Besides the fact that I don’t believe in jetlag as a concept or a scientific explanation for the effects of flying, a mere ten hour jaunt across the South China Sea and over the massive mother of a country that I call home has really reinforced for me that air travel is not something to be fucked with. With only Jeff Bridges’ impressive ‘True Grit’ and The Chemical Brothers’ wicked soundtrack to new film ‘Hannah’ to give me solace in the face of a screaming Spanish child who made what is widely regarded as one of the world’s most beautiful languages sound ugly like parseltongue, a pair of young travellers who, despite being quiet for the first four hours of the flight, decided that no, they really did want to share their respective life stories with each other (I thought that only happened in movies) (she was moving to Australia from London, he had graduated from uni in Holland at 25 and was travelling down under) and this really offensive groomed-to-the-shit guy who a) shouldn’t have been seated in economy to start with and b) made upwards of four flight attendants feel his wrath at the circumstances of a) by demanding more mushroom linguine on a quarter-hourly basis, HKG to SYD was not particularly enjoyable.
That said, Virgin Atlantic, who market the shit out of themselves as the cool kidz’ airline with their funky safety videos and their bright uniforms and their grating ingratiation actually lived up to the hype in one aspect (no, the linguine was shite, largely, mistakenly al dente) – music. Scrolling through their playlist, the names on offer read like a who’s who of good/relevant new albums with only a few necessarily evil parochially British choices – (wtf, name alone should have given you some indication Mister Chooser Man). Alongside Strydesmania we had Arcade Fire, A R Rahman, and the British-but-not-in-a-shit-annoying-way Friendly Fires. When Bridges had done annihilating people in ‘True Grit’ and The Chemical Bros had failed to fully rescue the simple ‘Hannah’, I turned to the St Albans trio – constantly reliable in the quest for what today’s paper’s live reviewer called ‘intoxication without the stimulants’. Which, when all you’ve got is linguine and ‘bueno! bueno!’ for company, makes all the difference.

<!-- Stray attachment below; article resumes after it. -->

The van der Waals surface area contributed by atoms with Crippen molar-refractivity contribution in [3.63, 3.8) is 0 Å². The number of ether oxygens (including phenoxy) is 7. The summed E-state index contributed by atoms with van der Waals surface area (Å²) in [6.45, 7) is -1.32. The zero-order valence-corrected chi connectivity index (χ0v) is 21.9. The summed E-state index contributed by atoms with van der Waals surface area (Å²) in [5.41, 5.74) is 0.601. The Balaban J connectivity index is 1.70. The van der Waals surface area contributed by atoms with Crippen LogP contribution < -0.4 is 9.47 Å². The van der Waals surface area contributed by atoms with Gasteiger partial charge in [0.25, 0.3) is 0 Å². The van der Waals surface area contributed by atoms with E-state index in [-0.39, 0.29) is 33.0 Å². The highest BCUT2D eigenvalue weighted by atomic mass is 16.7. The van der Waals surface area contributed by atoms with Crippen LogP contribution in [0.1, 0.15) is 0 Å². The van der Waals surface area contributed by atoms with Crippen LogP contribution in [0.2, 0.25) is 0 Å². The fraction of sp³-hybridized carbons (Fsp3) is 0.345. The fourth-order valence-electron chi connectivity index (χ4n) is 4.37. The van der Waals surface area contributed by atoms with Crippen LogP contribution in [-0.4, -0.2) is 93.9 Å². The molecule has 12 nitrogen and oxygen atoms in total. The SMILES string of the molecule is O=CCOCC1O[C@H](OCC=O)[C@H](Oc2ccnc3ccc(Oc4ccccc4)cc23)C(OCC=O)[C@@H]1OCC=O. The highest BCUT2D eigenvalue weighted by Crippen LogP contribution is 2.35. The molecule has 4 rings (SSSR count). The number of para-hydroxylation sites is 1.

‘Hawaiian Air’ is typical of the newly released ‘Pala’, follow-up to the group’s sensational 2008 eponymous debut, in that it is built on the foundational use of some strange sampling. Where ‘‘ literally revolved around cut-up spooling sounds, ‘Hawaiian Air’ presents a stranger sonic landscape still, constructed on what might be termed ‘seal synths’ for lack of a better descriptor. Friendly Fires doesn’t do straightforward music. This is a challenging, almost nauseating song for the first few listens but, almost as a reward for sticking through the early assault on your ears, it seems to grow into them, layers multiplying and thickening with every return to hectic verse. The chorus, too, is a thing of beauty, superbly contrasted in its urgent breathiness as the sample drops away for a second and you feel your stomach drop in that strange quietude before the turbulence returns. Travelling and listening to music are two activities almost surely designed to be done simultaneously but I have yet to find a song which so accurately defines the experience of travel or a travel not obviously informed by this song.
Friendly Fires – Hawaiian Air
The video is frighteningly reminiscent, too.